We now have more evidence of the effectiveness of healthy food subsidies, thanks to a pilot program in Philadelphia. Philly Food Bucks offers food stamps recipients a 40 percent subsidy at farmers markets. In other words, shoppers get a $2 subsidy for every $5 they spend in food stamps at participating farmers markets. In season, farmers markets can be a better deal than supermarkets for produce; I can also report from experience that Philly has many fairly priced farmers markets.
The Food Bucks program is run by the Food Trust, one of the forces behind Philly’s Fresh Food Financing initiative, which funds supermarkets in so-called “food deserts.” It’s a program that has been embraced and taken national by the Obama administration as the Healthy Food Financing initiative.
The Philadelphia Inquirer reports on the promising results from the Philly Food Bucks program:
To fight obesity, the department embarked on a series of nutrition, education, and exercise initiatives with a total cost of $1.5 million received in federal dollars over two years.
Philly Food Bucks, which has cost $160,000 over two years, has shown the most immediate, measurable results.
“These numbers confirm our belief that when fresh fruits and vegetables are available, visible, and affordable, people will eat healthier,” Solomon said.
… In 2009, before the food bucks were issued, Supplemental Nutrition Assistance Program (formerly called food stamps) sales at Food Trust farmers’ markets totaled $11,500. In 2010, that figured more than doubled, to $29,140. And for the 2011 season, which will end after Thanksgiving, sales are poised to far surpass the 2010 numbers.
“Sales just skyrocketed in June and July 2011. We’re on target to sell much more than last year,” said Jon Glyn of the Food Trust, “and that doesn’t count some of the busiest months of the farm market season — August, September, October, and November.”
Philly has become quite the laboratory for innovative anti-obesity programs. Another Food Trust project, the Healthy Corner Store Initiative, whereby healthy food “kiosks” are being installed in around 6,000 600 [ed note: apologies for the misplaced decimal point] Philly corner stores, has also shown promising results. Mayor Michael Nutter has also been in a long-running (though so far unsuccessful) battle to impose a soda tax.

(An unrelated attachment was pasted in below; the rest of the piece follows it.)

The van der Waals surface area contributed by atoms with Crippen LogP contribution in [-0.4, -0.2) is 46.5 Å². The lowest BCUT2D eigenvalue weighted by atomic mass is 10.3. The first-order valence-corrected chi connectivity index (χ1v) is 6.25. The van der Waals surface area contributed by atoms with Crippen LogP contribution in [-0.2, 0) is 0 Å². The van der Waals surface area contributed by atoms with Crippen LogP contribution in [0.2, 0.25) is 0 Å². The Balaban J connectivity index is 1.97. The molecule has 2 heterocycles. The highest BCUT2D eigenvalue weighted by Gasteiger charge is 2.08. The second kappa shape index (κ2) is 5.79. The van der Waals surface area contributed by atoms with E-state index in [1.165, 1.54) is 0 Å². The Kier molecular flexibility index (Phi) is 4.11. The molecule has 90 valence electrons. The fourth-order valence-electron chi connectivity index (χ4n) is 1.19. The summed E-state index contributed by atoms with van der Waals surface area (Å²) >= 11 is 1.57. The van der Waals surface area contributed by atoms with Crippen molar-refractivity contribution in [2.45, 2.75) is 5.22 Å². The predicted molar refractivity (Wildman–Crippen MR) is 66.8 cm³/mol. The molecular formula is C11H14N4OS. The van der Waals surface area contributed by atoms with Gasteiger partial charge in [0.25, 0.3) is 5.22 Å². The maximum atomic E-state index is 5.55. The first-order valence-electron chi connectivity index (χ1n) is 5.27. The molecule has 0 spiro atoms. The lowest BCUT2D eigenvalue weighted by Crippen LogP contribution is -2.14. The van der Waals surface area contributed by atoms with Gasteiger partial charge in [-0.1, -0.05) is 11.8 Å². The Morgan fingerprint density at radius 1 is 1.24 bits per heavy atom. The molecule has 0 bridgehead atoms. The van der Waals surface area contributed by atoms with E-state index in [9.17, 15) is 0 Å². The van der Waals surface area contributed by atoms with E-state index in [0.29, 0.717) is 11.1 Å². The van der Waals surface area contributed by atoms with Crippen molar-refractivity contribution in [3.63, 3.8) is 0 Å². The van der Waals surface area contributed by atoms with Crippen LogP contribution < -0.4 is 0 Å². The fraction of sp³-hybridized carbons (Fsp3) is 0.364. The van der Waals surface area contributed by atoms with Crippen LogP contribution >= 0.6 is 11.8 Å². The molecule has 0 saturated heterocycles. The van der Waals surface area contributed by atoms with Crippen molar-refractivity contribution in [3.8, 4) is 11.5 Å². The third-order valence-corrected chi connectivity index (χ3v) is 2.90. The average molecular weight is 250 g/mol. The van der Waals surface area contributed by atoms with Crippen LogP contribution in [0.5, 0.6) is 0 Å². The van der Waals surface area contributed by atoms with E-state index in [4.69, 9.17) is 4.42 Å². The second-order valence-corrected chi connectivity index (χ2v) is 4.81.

Recent research shows that access to supermarkets alone doesn’t cause people to eat well. This outcome doesn’t surprise me, since most supermarkets are full of unhealthy food. But I find it interesting that these very focused kinds of programs — where produce in particular is subsidized — are successful.
If there’s a downside to Philadelphia’s Food Bucks project, it’s that the city now needs to find a source of ongoing support — its funding will soon run out. But with results like these, there’s every reason to expect that the Food Trust will find the money from public and private sources.
What should we learn from all this success? Well, I’ll leave it to chef and No Reservations star Anthony Bourdain to answer that question:
[T]he notion that hard working, hard-pressed families with little time and slim budgets have to eat crappy, processed food — or that, unspeakably, proudly unhealthy “novelty dishes” that come from nowhere but the fevered imaginations of marketing departments, are — or should be — the lot of the working poor is nonsense.
The good news is that the processed food industry hasn’t figured out how to lobby against healthy food subsidies, which appear to be the programs gaining the most traction with consumers. Or at least not yet: Big Food will no doubt try to devise a way to fight the intolerable desire consumers of all income levels have to find ways to eat better. We’ll just have to fight back harder.
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